IBM beefs up software-defined storage strategy with updates

IBM Corp. made a focused push into the software-defined storage (SDS) market at its Edge conference in Las Vegas this week, announcing several updates to existing products to include SDS capabilities and some new products, too.

The announcements follow IBM’s unveiling of its software defined storage strategy last week, making its patented Elastic Storage technology commercially available, the storage system used by Jeopardy-winning artificial intelligence Watson. The technology is designed to give quick access to vast amounts of unstructured and structured data (often referred to as big data) while also storing it in the most economical way possible.

In a live interview streamed from the conference by SiliconAngle, Steve Wojtowecz, IBM’s vice-president of storage & network management for software development, described the advantages an IT department could reap from SDS.

“Throw in an abstraction layer between the hardware devices and the applications that use it and now you’ve got software-defined,” he said. “So you can mix and match hardware, you can write the application to a single interface and take advantage of all those underlying physical resources.”

The updates from Edge are grouped under IBM’s Smarter Storage solutions line and include updates to the Storwize V7000 Unified and StorWize V7000. IBM’s virtualized storage systems for the enterprise now support up to twice the storage of the previous model. Plus IBM XIV Cloud Storage for Service Providers is updated with new features including multi-tenancy, with support for the creation of logical partitions. There’s also a new flash storage enclosure model, the DS8870, offering 3.5 times faster performance while requiring half the space and reducing energy consumption by 12 per cent, according to IBM.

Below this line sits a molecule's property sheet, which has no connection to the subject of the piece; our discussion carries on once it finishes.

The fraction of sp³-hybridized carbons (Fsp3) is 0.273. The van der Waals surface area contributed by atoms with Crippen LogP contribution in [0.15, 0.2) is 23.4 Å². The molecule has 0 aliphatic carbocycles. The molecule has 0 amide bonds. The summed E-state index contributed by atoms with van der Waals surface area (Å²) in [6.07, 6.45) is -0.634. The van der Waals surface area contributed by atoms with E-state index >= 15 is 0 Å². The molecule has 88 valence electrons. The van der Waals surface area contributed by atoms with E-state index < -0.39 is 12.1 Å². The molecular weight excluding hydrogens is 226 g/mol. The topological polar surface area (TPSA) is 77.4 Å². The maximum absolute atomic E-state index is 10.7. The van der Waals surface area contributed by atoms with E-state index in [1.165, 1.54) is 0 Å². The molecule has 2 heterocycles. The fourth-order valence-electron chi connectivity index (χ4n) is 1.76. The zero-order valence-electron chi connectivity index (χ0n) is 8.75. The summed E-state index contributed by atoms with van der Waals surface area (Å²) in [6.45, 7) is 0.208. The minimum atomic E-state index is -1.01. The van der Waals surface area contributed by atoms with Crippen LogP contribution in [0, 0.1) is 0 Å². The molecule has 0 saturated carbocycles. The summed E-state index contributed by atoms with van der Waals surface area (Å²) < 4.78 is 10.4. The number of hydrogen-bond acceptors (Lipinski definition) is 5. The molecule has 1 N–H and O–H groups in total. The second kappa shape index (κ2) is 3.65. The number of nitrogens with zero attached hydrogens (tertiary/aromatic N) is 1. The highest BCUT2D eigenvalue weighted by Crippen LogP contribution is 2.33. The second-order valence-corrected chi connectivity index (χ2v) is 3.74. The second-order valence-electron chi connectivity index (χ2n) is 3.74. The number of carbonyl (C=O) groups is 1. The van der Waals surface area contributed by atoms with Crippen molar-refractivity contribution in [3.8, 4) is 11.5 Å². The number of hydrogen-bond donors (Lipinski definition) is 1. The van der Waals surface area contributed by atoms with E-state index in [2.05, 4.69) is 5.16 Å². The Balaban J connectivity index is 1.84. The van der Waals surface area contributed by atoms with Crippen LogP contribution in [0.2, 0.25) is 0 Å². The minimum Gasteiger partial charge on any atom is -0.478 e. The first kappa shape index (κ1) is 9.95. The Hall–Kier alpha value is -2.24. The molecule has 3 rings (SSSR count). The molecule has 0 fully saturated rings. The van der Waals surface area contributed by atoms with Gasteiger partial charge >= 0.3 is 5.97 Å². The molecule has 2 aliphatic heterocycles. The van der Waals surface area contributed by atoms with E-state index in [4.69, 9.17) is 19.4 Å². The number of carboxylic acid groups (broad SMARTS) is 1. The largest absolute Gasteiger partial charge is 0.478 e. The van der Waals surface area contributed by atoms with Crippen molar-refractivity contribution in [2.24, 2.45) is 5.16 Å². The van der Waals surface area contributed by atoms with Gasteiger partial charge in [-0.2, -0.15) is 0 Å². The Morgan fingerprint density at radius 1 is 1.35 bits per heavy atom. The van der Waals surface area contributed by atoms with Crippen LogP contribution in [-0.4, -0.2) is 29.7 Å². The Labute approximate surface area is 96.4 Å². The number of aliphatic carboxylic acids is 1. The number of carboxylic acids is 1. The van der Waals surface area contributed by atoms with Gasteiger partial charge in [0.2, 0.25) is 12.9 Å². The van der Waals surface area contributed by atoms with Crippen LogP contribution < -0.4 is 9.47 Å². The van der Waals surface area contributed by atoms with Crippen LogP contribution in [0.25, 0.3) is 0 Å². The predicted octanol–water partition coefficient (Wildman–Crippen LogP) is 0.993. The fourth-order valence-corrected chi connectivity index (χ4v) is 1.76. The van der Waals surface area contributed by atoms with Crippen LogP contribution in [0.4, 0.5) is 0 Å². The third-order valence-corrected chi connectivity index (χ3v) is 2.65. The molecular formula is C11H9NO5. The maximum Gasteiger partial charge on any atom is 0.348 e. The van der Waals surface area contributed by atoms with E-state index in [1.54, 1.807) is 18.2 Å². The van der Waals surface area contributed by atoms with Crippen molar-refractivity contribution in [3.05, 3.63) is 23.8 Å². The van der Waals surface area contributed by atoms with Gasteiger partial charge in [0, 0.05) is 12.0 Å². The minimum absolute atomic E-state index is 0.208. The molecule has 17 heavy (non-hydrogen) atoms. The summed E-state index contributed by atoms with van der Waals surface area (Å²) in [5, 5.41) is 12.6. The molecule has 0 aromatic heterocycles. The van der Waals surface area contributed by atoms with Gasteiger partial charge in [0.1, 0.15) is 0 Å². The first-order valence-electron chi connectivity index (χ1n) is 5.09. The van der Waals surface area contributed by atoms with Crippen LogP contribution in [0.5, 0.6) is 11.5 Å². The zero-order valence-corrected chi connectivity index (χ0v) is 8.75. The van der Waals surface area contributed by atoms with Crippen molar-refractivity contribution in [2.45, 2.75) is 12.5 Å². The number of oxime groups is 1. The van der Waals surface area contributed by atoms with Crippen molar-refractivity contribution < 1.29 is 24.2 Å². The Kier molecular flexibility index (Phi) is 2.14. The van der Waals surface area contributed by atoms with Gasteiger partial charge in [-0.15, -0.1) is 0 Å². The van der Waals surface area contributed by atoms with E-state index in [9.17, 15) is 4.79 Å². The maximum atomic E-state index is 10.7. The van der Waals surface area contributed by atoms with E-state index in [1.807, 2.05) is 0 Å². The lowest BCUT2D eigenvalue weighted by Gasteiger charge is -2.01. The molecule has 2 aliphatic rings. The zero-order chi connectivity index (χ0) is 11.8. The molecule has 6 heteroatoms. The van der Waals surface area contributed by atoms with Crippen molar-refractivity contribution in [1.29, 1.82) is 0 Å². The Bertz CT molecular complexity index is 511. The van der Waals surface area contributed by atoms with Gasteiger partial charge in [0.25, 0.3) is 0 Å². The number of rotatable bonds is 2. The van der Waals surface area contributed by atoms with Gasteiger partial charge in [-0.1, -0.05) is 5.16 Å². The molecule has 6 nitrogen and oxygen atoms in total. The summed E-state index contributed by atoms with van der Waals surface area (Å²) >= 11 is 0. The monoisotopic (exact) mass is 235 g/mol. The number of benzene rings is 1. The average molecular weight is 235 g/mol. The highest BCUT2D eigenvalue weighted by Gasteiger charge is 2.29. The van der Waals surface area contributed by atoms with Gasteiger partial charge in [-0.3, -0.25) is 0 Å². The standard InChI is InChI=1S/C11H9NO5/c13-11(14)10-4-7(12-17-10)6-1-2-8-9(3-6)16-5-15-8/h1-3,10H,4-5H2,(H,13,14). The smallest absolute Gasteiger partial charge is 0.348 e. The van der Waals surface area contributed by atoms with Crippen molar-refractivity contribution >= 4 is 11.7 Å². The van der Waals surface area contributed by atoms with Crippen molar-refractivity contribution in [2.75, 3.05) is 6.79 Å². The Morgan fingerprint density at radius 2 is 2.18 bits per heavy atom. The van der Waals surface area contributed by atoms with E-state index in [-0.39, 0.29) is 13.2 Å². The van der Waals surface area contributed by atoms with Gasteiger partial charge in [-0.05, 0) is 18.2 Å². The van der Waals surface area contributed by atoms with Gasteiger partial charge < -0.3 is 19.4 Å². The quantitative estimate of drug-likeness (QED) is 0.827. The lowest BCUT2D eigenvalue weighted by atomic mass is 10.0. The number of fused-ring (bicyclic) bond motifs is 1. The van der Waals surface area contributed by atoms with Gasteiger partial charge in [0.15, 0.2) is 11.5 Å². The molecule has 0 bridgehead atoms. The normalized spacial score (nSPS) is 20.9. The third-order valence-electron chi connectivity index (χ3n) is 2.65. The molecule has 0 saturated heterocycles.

The focus on the software-defined environment for the company comes after the sale of its x86 server division to business partner Lenovo announced in January. Lenovo paid US$2.3 billion in cash and stock for IBM’s System x, BladeCenter, and Flex System blade systems, and other blade server lines.

According to Rohit Mehra, vice-president of network infrastructure at analyst firm IDC, IBM’s blade portfolio was niche and a piece of that didn’t quite fit into the network puzzle for IT administrators running the data centre. Selling it to Lenovo shows IBM’s not interested in playing in the hardware stack, but is now focused on the software-defined environment, he says.

“They certainly want to be a part of that ecosystem for that software defined networking environment of the future and that includes networking,” he says. “Hardware or software, it doesn’t matter. There has to be a clearly spelt out strategy followed by a clear announcement of the tactical steps we are going to see.”

IBM’s Wojtowecz downplayed the importance of the Lenovo deal, saying Big Blue could tap Lenovo’s supply chain for its solutions and was more interested in focusing on providing access to data for its clients.

“Data is the new currency of the IT industry and we want to make sure we have control over where it goes and how we manage it and get analytics out of it,” he said. “Data is continuing to explode, customers can’t figure out why and they don’t want to throw anything away.”

Virtualization of storage – a requirement for running software defined storage – is the answer, Wojtowecz said. He gave an example of an enterprise moving just one terabyte of data and moving it off tier one storage and instead to tier two, saving $13 million over five years. “That’s a lot of dough,” he says.

Here’s more details of the new features IBM announced to its storage solutions line today at Edge:

  • IBM Storwize V7000 now has new clustering capabilities, real-time compression, and an active cloud engine. Each disk now stores up to 4 petabytes of data.
  • IBM XIV Cloud Storage for Service Providers is now available in a pay-per-use pricing model for business partners, which IBM says reduces the upfront cost by as much as 40 per cent. Multi-tenant support is now made possible by the addition of logical domains.
  • IBM TS4500 Tape Library can now back up three times more cloud data in the same footprint.

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Brian Jackson
Brian Jackson
Former editorial director of IT World Canada. Current research director at Info-Tech

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